Wednesday, 2 May 2012

Sub Ponticello – playing behind the bridge

            Playing behind the bridge creates a high pitched, slightly scratchy sound. The interesting thing about this technique is that different violins will produce different pitches. This is because the length of the string between the tailpiece and the bridge would differ, the tension of the strings behind the bridge would also differ slightly from violin to violin. This means that using the technique with multiple violins would create a unique tone cluster.
It can also be noted that changing the tuning on the violin would change the tuning behind the bridge. This should be done with caution as time will be needed for the performer to retune if needed and frequent loosening and tightening of the strings will weaken them and make them prone to snapping. Also slackening all the strings too much will create less pressure on the bridge meaning that there could be a risk of the bridge slipping and possibly the sound post slipping.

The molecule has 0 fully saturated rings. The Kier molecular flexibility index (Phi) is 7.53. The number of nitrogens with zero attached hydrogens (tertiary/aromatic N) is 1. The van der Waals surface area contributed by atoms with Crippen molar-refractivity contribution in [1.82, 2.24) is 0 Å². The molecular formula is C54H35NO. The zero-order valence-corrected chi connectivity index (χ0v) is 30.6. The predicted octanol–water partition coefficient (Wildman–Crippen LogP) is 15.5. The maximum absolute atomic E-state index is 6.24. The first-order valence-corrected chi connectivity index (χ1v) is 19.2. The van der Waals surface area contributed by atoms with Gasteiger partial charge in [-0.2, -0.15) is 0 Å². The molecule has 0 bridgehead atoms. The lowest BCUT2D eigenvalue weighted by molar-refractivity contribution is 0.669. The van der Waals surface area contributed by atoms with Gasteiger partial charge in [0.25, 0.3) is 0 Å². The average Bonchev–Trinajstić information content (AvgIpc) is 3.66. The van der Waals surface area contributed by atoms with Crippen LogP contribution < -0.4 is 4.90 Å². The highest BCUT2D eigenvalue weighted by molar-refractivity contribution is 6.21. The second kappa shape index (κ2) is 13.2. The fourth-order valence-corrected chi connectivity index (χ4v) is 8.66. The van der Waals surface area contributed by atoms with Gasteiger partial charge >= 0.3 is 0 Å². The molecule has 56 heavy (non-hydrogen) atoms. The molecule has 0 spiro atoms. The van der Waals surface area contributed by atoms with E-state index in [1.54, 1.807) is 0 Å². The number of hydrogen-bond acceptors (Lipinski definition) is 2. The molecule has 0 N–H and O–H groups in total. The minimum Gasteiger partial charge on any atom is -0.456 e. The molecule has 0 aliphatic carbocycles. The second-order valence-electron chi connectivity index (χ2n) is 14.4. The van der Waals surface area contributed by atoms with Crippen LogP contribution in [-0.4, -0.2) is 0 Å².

As the performer is bowing behind the bridge this frees up the L.H. to perform other techniques such as L.H. pizz, as in Thursday Afternoon by Alvin Vurran, or by tapping the body of the violin.  Crumb also uses a tremolo arpeggio of Sub Ponticello in Black Angels

1 comment:

  1. Would you be able to provide an example of a piece of repertoire that actually uses the term sub ponticello?